In recent years

The Broad Prize revealed to the school district and the community that together they had achieved a huge turn-around. But the partnership is not resting on its laurels and is continually seeking ways to engage the community and increase academic achievement at all levels.

In 2004, leaders of each of the three education institutions delivered a state of education address, which will become an annual event. The partnership has also recently reorganized its governance structure, rewritten its mission statement, and has begun planning new education initiatives.

The Educational Partnership’s successes have also inspired the district to explore a host of additional community engagement efforts. The school district re-launched Principal for a Day in 2000, an initiative that had faded in recent years. Its first year back it attracted 180 participants, and has since grown to 300. After the event, the district hosts a debriefing reception, where ideas and suggestions are collected from participants. Judy Seal, Executive Director of both the Long Beach Education Foundation and the Long Beach Education Partnership, pointed out that Eli Broad himself requested that the Long Beach celebration of the Broad prize be coordinated with Principal for a Day.

Also in recent years, the total dollars donated to the school district through its local education fund increased from $17,000 to $1.2 million annually. The Education Partnership and the Long Beach Education Foundation coordinate their strategic planning and their communications.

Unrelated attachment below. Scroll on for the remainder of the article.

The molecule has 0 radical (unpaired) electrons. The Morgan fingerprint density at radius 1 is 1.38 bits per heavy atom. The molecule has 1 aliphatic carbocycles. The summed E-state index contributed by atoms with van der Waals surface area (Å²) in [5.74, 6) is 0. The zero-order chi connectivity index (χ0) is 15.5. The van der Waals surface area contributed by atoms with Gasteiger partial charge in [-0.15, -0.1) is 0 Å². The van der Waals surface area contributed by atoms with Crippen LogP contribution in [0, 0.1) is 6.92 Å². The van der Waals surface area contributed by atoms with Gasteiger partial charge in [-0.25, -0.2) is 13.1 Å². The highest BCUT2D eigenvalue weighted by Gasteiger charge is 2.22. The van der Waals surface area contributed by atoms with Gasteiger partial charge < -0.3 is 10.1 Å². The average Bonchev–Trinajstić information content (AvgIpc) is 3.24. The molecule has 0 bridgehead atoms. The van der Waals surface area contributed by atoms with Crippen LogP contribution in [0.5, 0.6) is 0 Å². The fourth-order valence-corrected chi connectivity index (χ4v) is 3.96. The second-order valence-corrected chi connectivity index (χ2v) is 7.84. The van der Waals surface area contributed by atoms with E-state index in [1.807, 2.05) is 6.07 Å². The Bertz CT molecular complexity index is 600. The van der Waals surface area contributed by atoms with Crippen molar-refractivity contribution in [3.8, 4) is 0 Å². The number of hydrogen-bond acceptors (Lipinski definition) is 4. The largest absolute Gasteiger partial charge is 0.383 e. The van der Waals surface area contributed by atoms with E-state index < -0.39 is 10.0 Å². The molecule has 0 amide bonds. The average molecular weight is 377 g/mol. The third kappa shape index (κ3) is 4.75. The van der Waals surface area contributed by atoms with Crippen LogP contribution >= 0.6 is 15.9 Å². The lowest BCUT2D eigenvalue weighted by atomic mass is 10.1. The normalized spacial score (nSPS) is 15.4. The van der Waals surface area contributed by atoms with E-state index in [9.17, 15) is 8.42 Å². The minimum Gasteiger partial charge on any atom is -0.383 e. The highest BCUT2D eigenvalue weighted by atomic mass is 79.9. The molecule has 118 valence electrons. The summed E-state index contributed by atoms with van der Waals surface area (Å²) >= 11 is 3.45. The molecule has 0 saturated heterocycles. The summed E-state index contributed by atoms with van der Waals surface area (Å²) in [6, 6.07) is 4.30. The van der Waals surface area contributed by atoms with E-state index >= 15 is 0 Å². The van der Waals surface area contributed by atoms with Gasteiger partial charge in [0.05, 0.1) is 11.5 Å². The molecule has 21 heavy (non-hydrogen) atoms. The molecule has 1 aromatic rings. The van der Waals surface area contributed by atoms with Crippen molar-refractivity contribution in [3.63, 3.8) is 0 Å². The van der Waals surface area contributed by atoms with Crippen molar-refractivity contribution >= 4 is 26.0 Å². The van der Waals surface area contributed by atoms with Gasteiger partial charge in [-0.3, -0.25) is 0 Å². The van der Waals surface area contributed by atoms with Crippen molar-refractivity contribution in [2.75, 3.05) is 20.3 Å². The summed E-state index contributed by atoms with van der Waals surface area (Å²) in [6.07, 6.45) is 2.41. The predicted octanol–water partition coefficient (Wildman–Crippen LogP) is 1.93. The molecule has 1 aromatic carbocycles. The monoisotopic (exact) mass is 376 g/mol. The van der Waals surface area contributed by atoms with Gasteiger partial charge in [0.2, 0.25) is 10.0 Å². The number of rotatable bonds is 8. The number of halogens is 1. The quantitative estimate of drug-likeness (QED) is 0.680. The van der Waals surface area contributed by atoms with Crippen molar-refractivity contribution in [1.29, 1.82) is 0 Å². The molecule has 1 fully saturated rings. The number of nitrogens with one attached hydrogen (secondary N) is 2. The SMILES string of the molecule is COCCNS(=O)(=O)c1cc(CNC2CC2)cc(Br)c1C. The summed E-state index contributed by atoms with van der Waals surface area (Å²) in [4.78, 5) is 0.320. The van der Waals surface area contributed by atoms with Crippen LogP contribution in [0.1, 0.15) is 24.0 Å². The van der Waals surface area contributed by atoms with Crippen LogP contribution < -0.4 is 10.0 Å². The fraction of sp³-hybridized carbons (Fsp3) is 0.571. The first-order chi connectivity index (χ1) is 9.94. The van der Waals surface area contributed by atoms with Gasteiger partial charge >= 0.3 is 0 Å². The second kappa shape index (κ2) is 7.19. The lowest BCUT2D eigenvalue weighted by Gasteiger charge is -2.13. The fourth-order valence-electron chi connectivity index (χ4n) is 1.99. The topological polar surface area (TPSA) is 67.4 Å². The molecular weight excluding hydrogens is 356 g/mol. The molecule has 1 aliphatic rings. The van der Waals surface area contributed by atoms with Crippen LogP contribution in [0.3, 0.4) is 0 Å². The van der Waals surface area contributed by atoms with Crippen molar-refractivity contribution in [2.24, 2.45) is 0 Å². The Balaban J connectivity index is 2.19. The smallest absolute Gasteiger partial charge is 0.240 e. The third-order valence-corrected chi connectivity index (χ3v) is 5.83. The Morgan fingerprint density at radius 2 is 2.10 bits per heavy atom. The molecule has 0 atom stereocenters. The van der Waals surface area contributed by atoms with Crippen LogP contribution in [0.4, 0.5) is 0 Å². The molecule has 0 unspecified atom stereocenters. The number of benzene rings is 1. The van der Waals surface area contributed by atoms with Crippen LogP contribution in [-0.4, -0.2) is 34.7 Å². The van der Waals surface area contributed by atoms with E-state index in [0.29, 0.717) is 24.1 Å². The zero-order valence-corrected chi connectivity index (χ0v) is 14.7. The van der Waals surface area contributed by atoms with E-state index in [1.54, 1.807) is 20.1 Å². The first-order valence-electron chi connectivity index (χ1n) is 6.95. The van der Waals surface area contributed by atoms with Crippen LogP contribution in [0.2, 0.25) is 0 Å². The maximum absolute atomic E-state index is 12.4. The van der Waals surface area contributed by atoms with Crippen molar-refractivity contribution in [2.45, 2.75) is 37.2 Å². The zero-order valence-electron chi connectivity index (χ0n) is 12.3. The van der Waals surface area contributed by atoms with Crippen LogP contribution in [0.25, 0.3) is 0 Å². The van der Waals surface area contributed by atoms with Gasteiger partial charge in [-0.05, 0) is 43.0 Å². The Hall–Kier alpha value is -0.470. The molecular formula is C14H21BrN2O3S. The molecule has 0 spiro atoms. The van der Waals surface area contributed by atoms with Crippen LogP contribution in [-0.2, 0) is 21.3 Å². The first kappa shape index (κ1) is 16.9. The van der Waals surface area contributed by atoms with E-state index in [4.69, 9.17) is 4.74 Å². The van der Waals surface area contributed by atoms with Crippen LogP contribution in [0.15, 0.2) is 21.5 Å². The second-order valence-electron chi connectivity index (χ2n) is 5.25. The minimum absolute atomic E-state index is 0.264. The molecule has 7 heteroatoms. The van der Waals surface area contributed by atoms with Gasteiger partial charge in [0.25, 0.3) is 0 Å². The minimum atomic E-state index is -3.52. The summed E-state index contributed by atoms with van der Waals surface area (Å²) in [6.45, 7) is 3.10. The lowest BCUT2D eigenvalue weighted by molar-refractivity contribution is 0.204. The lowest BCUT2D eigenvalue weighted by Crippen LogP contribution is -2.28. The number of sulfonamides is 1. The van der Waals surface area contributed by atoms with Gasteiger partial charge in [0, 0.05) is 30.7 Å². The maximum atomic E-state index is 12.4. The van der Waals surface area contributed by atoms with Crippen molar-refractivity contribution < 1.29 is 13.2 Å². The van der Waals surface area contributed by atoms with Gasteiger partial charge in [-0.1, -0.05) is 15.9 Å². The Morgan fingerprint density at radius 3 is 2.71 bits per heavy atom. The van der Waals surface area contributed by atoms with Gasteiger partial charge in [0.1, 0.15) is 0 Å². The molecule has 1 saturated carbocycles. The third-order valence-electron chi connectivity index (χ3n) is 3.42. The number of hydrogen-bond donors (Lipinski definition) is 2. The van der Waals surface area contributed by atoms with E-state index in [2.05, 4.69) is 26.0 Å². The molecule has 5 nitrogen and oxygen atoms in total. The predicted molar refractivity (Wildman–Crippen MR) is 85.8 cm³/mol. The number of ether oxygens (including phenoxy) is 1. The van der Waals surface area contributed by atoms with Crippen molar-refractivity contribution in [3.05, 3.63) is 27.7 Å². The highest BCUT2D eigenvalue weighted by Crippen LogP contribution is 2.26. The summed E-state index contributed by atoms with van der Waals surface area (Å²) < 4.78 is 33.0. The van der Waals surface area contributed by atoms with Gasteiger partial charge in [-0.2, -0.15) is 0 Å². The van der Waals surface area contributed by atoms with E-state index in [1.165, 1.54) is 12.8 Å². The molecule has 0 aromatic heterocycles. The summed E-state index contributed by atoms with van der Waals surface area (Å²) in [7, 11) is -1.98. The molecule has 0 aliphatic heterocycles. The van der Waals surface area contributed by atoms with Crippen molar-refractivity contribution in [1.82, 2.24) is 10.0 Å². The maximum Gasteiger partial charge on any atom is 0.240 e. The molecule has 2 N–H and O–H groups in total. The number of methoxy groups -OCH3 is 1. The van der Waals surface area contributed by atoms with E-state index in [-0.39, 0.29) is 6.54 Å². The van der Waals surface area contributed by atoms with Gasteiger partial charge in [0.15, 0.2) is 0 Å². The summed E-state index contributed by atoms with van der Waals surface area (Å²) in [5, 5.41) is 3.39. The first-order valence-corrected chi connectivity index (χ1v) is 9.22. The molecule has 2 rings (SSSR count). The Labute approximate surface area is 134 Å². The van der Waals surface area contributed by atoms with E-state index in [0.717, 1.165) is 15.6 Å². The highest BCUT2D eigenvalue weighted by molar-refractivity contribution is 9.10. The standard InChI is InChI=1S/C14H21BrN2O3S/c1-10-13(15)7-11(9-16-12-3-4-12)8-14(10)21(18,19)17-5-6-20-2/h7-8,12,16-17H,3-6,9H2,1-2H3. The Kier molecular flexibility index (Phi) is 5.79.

But those dollars of course won’t impact the next big challenge for the school district: the possibility of deep budget cuts. Each participant in the Education Partnership is facing serious financial challenges. But having such strong engagement with each other and with the community at large are crucial to finding budgetary solutions, Seal points out. "One thing we don’t do in Long Beach is turn on each other," she says. "We count on each other. If you don’t believe it, come and see for yourself."

Visit the Long Beach Unified School District web site for more information about the district's programs.

Lessons Learned
  • Collaborating with higher education partners shows the community a school district has a long-term vision for each student, and is focused on the entire preK-18 educational experience. 
  •  Collaboration can become a meaningful and effective way to do business throughout the entire school district. “It is our culture now to collaborate,” says Judy Seal, executive director of the Long Beach Education Foundation and of the Long Beach Education Partnership.
  • School board involvement is important, but it must be judicious. “I believe a school board should support as much as possible, but remain separate so as to keep any hint of political favoritism out of the picture,” says Mary Stanton, school board president.


Judy Seal
Executive Director, Long Beach Education Foundation
1515 Hughes Way
Long Beach, CA 90810
(562) 997-8054

Posted: June 6, 2005

©2005 Center for Public Education